This was the oldest bus on display. STL2692 dates back to 1946
RML2589 is an AEC Routemaster bus which entered service in 1966. We had a ride on this bus from Gravesend to Dartford and then on to Longfield before returning back to Gravesend.

Someone really enjoyed their ride on the bus! (only the second bus he's ever been on - a real sign of the times).

Another Routemaster - RMC 1486. She was built in 1962.

More pictures of the buses can be found here on my Flickr pages

If you have enjoyed reading this post you are welcome to leave a comment. They are always very welcome.

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Friday, July 09, 2010

On the Buses in Gravesend

In the immortal words of Blakey, "Get that bus out!"
This Sunday (11th July 2010) vintage buses from the 1950's and 60's will once again take to the streets of Gravesend, Kent as the town holds it's annual Classic Bus Day.

The buses will be operating between 11 AM and 5 PM, arriving and departing from Milton Place Car Park in Ordnance Road, Gravesend.

They will be running on various different routes from Gravesend to Dartford, Longfield and other towns and villages such as Hartley, Betsham and Cliffe. Further details here


The double decker bus, seen running through Northfleet last year, is a Leyland Titan which originally entered service with Leeds City Transport in 1959. Since 2005 it has been owned and operated by Ensign Bus Company based in Purfleet, Essex.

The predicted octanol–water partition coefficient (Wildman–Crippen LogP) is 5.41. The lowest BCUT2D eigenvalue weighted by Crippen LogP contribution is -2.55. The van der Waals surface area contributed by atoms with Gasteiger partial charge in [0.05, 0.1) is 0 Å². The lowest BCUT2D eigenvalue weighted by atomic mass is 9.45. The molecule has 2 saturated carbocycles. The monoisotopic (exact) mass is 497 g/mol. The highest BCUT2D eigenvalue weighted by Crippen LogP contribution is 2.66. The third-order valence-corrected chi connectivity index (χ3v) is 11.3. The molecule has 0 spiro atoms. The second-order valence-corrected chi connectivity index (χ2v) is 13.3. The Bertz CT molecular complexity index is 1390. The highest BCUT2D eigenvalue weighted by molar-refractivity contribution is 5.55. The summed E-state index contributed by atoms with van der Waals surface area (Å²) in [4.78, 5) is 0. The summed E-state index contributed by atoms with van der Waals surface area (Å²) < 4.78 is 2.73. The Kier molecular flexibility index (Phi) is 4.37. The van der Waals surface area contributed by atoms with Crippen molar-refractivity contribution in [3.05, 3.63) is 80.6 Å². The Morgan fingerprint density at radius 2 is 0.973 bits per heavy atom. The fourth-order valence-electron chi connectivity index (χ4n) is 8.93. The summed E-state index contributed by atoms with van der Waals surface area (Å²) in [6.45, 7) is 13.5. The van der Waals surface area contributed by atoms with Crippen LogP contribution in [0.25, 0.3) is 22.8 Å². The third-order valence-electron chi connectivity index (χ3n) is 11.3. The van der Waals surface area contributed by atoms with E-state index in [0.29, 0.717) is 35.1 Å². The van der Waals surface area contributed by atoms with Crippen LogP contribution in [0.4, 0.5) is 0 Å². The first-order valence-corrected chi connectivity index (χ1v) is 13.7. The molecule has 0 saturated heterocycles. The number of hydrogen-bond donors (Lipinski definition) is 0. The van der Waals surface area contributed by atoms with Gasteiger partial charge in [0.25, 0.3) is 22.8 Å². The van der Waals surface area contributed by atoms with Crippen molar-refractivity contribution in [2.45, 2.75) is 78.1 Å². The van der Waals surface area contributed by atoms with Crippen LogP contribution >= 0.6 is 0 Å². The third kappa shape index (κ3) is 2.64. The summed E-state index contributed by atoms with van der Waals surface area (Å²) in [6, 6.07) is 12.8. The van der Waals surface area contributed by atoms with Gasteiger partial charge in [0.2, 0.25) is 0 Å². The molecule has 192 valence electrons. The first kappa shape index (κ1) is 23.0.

This single decker is a Guy Special (GS 15) which I photographed a couple of months ago at a rally in Dartford. The bus was built by Guy Motors in Wolverhampton for London Transport and entered service in 1953. It remained in service with them until 1969 when it was sold to private owners.

The Guy Motor Company had a very distinctive emblem which appeared on the bonnets of their buses and other commercial vehicles - "Feathers in Our Cap".
Unfortunately the Guy Motor Company fell into financial difficulties in the late 1950's despite exporting their buses all over the world in large numbers - even to China!

They were taken over by Jaguar in 1961 and later became absorbed into British Leyland finally ceasing vehicle production in 1982. Bus production under the Guy named had already ended in 1964.

If you have enjoyed reading this post, please feel free to leave a comment. They are always welcome.

Further posts you may also like.....

Milton Church, Gravesend - Porcupines & Masons

Visit to West Malling

Spitfire & Hurricane Memorial, Manston